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Blood Test for T-tau Shows Promise for Diagnosing, Managing Concussions

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April 14, 2014

Concussions among amateur and professional athletes who play competitive contact sports such as football and ice hockey have received a great deal of attention recently. Now, researchers believe they have found a protein detectable in blood that could be used to help rapidly diagnose a concussion, leading to better management of those affected.

A concussion, caused by a bump or blow to the head, is a type of traumatic brain injury (TBI). The brain is made of soft tissue that is cushioned by spinal fluid and surrounded by a hard skull. This allows the brain to move around inside the skull and even bang against it, which can lead to bruising, tearing of blood vessels, and injury to the nerves. That in turn can lead to a concussion, a temporary loss of normal brain function. Studies have shown that TBIs can have a long-lasting impact on cognitive abilities, including the development of dementia.

The signs and symptoms of concussions can be subtle and may not be immediate, varying from headache and confusion to loss of consciousness. This makes it difficult for health practitioners and coaches to determine when it is safe to return an athlete to play following a heady injury. A blood test that can detect a concussion would speed up diagnosis and allow more rapid treatment of the condition.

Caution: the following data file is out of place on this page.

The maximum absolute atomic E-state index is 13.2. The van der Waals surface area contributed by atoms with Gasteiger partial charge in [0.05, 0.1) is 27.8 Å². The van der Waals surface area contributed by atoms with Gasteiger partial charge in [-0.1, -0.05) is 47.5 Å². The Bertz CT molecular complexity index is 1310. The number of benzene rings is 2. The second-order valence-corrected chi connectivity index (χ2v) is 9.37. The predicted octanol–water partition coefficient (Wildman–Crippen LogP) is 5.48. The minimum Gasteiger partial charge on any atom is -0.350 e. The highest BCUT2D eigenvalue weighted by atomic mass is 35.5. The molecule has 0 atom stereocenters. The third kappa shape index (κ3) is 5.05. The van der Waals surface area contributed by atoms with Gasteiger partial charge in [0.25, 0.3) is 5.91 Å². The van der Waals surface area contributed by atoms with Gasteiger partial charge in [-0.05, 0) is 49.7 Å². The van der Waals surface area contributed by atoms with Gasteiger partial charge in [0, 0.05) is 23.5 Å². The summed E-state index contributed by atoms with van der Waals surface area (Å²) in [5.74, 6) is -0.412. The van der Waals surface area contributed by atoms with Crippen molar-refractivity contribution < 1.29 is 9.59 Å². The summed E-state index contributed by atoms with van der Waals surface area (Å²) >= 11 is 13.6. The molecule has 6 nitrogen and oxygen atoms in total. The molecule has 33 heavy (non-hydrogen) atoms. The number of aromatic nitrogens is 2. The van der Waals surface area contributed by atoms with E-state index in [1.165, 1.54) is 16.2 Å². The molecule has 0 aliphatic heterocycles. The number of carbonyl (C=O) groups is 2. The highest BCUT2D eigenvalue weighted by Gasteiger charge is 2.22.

Researchers in Sweden recently reported that a blood test for a structural protein in the brain called tau (total tau or T-tau) shows promise as a test for concussions. The study analyzed blood levels of T-tau taken from a sample of Swedish Hockey League players who had concussions during the 2012-2013 season. The samples were tested at 1, 12, 36, and 48 hours following their injury as well as 6 days after the injury or when they returned to unrestricted competition.

Results showed that the injured players had significantly increased levels of T-tau compared with pre-season levels. The highest levels of T-tau were found in players at the first hour after a concussion. Values declined during the next 12 hours but remained elevated 6 days later when compared with pre-season samples. The T-tau level one hour after a concussion was also associated with the number of days it took for concussion symptoms to resolve and for players to be safely cleared for play.

The study also evaluated two other biomarkers, S-100 calcium-binding protein B (S-100B) and neuron-specific enolase (NSE), but found them to be less promising. While T-tau needs to be evaluated in larger studies, it raises hope that health practitioners may in the future be able to use blood tests to manage head injuries and make return-to-play decisions following a concussion.

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NOTE: This article is based on research that utilizes the sources cited here as well as the collective experience of the Lab Tests Online Editorial Review Board. This article is periodically reviewed by the Editorial Board and may be updated as a result of the review. Any new sources cited will be added to the list and distinguished from the original sources used.

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